Hear this, one of the coolest things about our 1Matters Saturday group is our attitude is not about why it cannot be done, rather it is what would it take to get it done? 

As for privacy issues, there are none as this is completely voluntary.  The only data collected will be the data necessary for you to qualify for services.  (Name, address etc.) You will sign a release that this info can be shared with any agency providing services you might seek. 

There is no problem with the exporting with other databases either.

  • No medical/privacy information will be shared between databases. 
  • Databases have a feature called data mapping.  The short version is databases are made up of fields, for example “first name”, “last name”, “address”, etc. If your database has twenty fields, 5 of which are private/confidential, only the 15 non-private fields are mapped and added to the merged database. 
  • HIPPA does not apply to this system is a referral system, not a healthcare database.  
  • As for the domestic violence agencies, the services will still be able to be accessed by case managers without registering an individual, just as services are available now. 
  •  This also solves the new caseworker issue.  It takes new caseworkers a long time to learn learn what and where all the programs are in town or how to access them.  This puts all that info at their fingertips, updated daily.

Pretty good work for a Saturday morning wouldn’t you say?

There are many details to be configured yet.  Next Saturday we will be having our Saturday morning meeting at 8.10 am at United Way so Jeanette can demo the systems as they exist now.  We have already found a couple database experts to advise us on the technical aspects.

Continuing HMIS Saga

As all of you know we have been challenging HMIS because the data is often called incomplete or inaccurate, except when it comes to planning and getting more money, it is conveyed as accurate. (huh? I know!)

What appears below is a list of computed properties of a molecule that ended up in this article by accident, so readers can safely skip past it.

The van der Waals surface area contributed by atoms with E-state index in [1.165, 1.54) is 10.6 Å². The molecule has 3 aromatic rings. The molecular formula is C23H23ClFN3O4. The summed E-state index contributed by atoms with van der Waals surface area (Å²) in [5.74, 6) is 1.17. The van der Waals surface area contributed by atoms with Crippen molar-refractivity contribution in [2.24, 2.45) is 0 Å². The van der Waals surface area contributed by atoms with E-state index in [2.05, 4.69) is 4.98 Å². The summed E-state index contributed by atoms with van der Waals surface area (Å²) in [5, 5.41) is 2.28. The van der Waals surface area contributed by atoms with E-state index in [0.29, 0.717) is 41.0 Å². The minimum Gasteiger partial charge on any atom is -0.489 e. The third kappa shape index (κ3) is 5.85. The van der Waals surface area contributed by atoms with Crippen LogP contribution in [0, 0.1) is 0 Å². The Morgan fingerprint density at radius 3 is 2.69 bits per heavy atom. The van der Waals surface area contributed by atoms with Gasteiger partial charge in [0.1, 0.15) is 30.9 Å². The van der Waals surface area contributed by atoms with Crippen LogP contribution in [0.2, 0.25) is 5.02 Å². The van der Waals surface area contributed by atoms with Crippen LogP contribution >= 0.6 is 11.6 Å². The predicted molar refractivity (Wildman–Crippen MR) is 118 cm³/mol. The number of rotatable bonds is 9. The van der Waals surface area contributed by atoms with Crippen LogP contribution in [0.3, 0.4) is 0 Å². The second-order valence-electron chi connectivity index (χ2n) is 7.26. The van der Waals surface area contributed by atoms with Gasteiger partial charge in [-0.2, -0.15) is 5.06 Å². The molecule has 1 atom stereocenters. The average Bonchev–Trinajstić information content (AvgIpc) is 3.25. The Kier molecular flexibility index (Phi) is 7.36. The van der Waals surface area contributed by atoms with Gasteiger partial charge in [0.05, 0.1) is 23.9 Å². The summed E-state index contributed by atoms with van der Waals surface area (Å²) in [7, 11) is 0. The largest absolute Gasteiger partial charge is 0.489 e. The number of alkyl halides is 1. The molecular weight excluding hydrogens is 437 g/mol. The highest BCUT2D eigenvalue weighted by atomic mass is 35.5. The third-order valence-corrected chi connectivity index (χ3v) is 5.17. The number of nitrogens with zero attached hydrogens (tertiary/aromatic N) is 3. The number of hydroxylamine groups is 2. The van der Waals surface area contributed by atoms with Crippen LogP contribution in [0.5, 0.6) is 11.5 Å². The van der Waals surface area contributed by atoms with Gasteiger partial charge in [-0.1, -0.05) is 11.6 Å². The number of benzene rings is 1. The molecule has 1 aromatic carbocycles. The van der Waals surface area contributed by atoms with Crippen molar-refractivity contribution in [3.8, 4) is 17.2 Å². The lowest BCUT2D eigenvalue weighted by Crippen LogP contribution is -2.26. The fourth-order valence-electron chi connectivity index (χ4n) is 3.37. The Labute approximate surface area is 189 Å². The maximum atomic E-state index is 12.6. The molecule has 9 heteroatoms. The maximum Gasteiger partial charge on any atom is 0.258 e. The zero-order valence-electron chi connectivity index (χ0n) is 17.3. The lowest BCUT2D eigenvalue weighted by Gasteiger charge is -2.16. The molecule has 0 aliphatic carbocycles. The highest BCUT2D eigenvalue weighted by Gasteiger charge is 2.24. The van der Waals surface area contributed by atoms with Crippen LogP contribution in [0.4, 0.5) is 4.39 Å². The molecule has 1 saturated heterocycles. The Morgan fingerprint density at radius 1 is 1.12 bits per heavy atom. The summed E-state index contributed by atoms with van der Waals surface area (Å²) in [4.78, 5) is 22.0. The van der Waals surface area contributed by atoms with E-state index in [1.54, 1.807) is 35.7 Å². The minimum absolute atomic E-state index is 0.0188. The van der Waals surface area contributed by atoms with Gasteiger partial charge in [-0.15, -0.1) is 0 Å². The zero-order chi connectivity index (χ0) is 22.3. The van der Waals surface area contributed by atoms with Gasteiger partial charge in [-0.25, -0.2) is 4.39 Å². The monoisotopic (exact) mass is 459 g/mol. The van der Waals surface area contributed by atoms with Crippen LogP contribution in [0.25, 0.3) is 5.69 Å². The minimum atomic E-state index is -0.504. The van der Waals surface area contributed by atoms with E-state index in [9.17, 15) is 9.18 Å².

All I was trying to figure out is what are it’s strengths, and what needs to be improved.  

I have been turned back at every attempt.  This makes me start to wonder what they are hiding.

From TLC leadership I hear “those 15 questions we ask are all we are required by HUD to do to get funding”, and then from the other side from the agencies I hear some say they are too busy to get/enter those 15 questions. They actually say that if we expect them to enter information about their clients, they would need to hire more staff.  

Listen to this, two of the agencies that say this the loudest have static populations of 12-14 guests!  With turnover let’s say they get 1 new guest a month, they are saying that if they have to take 1/2 hour a month to put in data, they need another full time person to enter it.  Rather than use one of the 5-7 staff members, or any of the case managers they already have!  

So in the at least 960 man hours a month, 30 minutes can’t be used to enter data about a guest.   They say they need money so they can hire another person at $35k or so a year to do that?  Riiiight!

As you all know we are working in the legal system now to get the information on HMIS so it can be open and accountable to the community and the homeless. 

I am completely surprised the agencies and TAAEH members aren’t more upset at an HMIS system that documents that they are only filled to capacity only 51% of the time.  They want to call it inaccurate, but that is the only data we have!

So we will continue the effort to get the information we need to improve the system for the homeless.   The agencies are being told inaccurately that we are seeking client data, which is inaccurate.   I will be sending them all an email explaining our position so they understand fact. 

We believe the homeless deserve better, in fact deserve their best.  And all of us at 1Matters are going to work to see that they do.